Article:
Pogacar pulverizes the field on his debut

A break of nine runners – including specialist Taco van der Hoorn (Intermarche-Wanty-Gobert) cleared within 15km of the 272.5km test as the runners meandered through the Flemish countryside towards the hills around from Oudenaarde, where 18 cobbled climbs provided the backdrop for an exciting race.

The advantage of the nine breakaways never crossed the five-minute mark – thanks in large part to the familiar sight of Tim Declercq (Quick-Step Alpha Vinyl) setting a brisk pace at the front of the pack for Quick-Step, with Jumbo-Visma and Alpecin-Fenix ​​lending a hand to even out the gap.

After the intriguing 14-man counter-movement formed with 85km to go, Laporte was one of the few runners to hit the bridge before an acceleration from Connor Swift (Arkea-Samsic) on the Kanarieberg, which forced a reaction from Tim Wellens (Lotto Soudal) and Kevin Geniets (Groupama-FDJ).

It was on that same climb that Pogacar launched his failed bid to join the leaders at Dwars door Vlaanderen – and it wasn’t long before the Slovenian decided to test his legs in his first cobbled monument. Shedding light on a low-speed crash earlier in the race, a sustained push on the second Oude Kwaremont pass saw Pogacar sweep away all movement and blast the peloton to smithereens.

‘I’ve never seen anything like it!’ – Van der Poel wins sprint thriller after huge gamble

On the Paterberg, it was then Pogacar’s compatriot Jan Tratnik (Bahrain Victorious) who took over and was hurt while a dozen runners won 50km from the end. Tratnik’s British teammate Fred Wright then latched on to a dig from Ineos’ Van Baarle and the two headed towards the infamous Koppenberg with a small gap.

Behind, another acceleration from Pogacar was matched only by Van der Poel and Madouas. The trio caught up with the leaders before the second and decisive Kwaremont-Paterberg double ascent, where the relentless Pogacar showed his climbing ability. But despite his best efforts, he couldn’t dislodge Van der Poel from his rear wheel, with the Dutchman recovering from a very slight wobble on the Paterberg to reach the summit right there on Pogacar’s shoulder.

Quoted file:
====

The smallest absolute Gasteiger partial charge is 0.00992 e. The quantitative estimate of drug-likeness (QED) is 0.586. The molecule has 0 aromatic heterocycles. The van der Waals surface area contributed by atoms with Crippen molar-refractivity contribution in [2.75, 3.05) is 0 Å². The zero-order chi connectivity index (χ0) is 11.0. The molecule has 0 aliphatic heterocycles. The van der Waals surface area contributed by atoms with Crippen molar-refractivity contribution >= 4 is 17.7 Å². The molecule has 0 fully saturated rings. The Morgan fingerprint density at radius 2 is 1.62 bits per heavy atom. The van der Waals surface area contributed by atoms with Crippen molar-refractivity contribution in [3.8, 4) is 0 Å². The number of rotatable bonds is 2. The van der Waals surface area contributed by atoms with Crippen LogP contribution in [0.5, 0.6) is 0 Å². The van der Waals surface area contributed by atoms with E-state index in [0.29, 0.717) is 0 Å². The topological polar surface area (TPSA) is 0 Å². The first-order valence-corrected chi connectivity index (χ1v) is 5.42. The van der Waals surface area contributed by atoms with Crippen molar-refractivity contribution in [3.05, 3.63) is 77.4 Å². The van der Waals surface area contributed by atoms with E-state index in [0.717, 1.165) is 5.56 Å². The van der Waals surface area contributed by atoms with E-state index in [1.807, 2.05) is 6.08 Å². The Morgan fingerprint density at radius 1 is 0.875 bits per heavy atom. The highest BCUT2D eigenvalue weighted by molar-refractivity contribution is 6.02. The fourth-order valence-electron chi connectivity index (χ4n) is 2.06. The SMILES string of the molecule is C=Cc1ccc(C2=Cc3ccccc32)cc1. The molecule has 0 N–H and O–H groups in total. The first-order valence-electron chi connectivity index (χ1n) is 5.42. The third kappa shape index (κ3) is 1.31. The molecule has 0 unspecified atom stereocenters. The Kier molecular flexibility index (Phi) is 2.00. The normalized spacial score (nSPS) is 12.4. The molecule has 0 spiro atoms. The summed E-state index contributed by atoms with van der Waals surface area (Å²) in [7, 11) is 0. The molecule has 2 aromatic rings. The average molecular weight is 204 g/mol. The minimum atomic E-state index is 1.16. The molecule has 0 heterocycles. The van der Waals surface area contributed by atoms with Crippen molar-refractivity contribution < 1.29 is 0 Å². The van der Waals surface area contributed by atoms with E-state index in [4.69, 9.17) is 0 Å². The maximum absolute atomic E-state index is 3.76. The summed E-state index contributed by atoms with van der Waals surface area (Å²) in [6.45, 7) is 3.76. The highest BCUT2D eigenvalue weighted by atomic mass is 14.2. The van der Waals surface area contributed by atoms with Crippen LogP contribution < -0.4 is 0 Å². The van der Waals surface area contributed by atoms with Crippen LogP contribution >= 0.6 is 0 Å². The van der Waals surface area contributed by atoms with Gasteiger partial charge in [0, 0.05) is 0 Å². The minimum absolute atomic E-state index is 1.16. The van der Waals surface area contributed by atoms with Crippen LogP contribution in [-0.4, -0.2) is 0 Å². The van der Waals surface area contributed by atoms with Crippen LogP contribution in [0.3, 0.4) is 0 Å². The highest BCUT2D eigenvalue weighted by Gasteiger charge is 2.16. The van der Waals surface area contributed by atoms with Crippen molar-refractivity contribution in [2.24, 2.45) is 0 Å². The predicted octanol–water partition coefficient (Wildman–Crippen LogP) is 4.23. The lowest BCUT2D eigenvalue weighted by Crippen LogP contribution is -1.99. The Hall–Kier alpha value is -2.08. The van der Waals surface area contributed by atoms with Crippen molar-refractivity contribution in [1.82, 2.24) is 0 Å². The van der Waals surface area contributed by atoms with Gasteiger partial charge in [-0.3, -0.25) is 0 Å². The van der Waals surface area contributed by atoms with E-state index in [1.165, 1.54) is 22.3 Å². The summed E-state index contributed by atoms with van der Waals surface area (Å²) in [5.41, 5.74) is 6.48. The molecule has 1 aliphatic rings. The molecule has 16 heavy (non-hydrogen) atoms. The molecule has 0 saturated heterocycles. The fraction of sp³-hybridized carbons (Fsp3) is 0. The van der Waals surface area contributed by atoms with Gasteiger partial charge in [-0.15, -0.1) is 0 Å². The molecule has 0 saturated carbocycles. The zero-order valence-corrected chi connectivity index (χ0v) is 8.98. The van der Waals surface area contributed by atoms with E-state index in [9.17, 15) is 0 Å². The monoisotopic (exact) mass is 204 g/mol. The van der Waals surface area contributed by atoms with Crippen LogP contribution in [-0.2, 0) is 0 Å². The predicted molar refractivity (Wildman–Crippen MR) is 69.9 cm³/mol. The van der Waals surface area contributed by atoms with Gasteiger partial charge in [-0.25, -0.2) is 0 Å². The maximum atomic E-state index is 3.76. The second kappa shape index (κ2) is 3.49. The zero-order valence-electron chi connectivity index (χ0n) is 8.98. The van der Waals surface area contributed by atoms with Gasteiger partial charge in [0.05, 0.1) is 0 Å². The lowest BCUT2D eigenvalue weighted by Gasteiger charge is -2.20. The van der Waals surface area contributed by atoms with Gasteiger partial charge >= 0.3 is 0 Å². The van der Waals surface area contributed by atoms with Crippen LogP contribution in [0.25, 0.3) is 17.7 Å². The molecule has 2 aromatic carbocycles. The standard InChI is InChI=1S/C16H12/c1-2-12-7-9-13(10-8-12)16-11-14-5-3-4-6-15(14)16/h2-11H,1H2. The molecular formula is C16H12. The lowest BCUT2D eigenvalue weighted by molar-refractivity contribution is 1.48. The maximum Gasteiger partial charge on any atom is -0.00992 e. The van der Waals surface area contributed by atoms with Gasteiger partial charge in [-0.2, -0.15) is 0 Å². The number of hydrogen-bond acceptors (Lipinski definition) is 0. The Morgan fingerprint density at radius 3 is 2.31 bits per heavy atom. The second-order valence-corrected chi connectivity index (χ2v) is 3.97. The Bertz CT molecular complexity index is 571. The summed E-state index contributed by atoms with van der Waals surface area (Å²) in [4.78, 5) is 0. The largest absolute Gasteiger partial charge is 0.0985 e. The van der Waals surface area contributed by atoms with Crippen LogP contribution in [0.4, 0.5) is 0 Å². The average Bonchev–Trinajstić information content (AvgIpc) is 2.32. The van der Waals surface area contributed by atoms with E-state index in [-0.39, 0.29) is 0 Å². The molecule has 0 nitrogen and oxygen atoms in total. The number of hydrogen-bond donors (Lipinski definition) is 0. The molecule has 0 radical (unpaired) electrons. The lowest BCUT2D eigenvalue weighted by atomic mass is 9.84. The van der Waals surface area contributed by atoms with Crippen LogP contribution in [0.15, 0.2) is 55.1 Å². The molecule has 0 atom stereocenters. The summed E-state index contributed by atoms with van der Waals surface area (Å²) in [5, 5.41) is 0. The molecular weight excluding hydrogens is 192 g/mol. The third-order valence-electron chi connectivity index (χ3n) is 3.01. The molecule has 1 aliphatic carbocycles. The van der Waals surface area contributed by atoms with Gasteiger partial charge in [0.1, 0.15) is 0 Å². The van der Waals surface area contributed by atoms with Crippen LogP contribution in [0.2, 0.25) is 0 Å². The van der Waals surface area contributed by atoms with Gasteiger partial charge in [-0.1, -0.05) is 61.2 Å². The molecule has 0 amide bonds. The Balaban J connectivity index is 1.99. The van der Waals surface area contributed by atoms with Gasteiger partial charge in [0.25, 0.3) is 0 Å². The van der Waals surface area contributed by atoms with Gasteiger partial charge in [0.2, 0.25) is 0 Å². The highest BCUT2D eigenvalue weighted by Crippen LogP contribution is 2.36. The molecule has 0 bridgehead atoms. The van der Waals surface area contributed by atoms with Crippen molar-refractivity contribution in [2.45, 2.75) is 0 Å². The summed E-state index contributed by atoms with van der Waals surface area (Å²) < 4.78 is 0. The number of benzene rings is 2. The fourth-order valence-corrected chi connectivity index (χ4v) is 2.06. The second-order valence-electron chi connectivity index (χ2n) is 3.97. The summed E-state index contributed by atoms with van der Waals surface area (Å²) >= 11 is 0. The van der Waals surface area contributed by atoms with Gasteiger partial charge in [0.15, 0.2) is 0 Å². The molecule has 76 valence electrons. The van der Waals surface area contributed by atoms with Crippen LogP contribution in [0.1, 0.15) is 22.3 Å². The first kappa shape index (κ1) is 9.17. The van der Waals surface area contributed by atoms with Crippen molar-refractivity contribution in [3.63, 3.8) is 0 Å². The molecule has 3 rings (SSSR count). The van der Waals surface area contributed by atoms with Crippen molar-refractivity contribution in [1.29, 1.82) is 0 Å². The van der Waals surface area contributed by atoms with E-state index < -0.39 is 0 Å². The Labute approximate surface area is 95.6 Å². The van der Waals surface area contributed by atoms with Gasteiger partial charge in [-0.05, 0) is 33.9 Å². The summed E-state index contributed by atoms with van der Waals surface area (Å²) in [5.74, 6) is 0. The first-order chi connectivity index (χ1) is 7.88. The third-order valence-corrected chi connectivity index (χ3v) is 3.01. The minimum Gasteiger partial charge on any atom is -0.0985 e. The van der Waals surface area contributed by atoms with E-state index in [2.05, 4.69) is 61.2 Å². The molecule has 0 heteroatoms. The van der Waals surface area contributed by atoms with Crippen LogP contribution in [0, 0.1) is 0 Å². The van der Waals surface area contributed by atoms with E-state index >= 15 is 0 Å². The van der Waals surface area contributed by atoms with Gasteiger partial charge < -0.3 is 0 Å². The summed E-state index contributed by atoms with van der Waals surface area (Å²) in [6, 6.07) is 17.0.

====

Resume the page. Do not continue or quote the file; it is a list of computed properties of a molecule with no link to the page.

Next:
History repeats itself for Van der Poel

For the third time in as many years, Van der Poel approached the finish in a leading duo. He had beaten Van Aert in 2020 but lost to Asgreen in 2021 – proving how unpredictable such finishes can be after so many miles and leg climbs. But the Dutchman played it so cool, refusing to open his sprint early after being introduced in the lead under Pogacar’s red flame.

And when Van Baarle and Madouas came back with the pace to catch Pogacar napping in a pincer movement, Van der Poel still had enough zip to keep his compatriot at bay and secure his second victory in four days and, more importantly, the second Ronde victory of his career.

For Pogacar, his brief springtime flirtation with the cobbles ends in frustrating fashion – the best all-around rider of his generation showing his own mortality before focusing on the Ardennes and a third straight Tour de France crown. But Van der Poel now has two weeks to prepare for his assault on a first Paris-Roubaix win.

“First, I’m going to enjoy this one before I think about that,” Van der Poel said. Very well too. Not to mention the little affair of the Amstel Gold Race next weekend for which Van der Poel will be among the favorites. Just like this Pogacar man…

Highlights: Van der Poel triumphs again, “Where was Pogacar?”

Top 10 of the Tour of Flanders

  • 1. Mathieu van der Poel (Ned) Alpecin-Fenix ​​6:18:30
  • 2. Dylan van Baarle (Ned) Ineos Grenadiers
  • 3. Valentin Madouas (Fra) Groupama-FDJ
  • 4. Tadej Pogacar (Slo) United Arab Emirates Team
  • 5. Stefan Kung (Swi) Groupama-FDJ+2
  • 6. Dylan Teuns (Bel) Bahrain Victorious
  • 7. Fred Wright (GB) Bahrain Victorious +11
  • 8. Mads Pedersen (Lair) Trek-Segafredo +48
  • 9. Christophe Laporte (Fra) Jumbo-Visma
  • 10. Alexander Kristoff (Nor) Intermarché-Wanty-Gobert Materials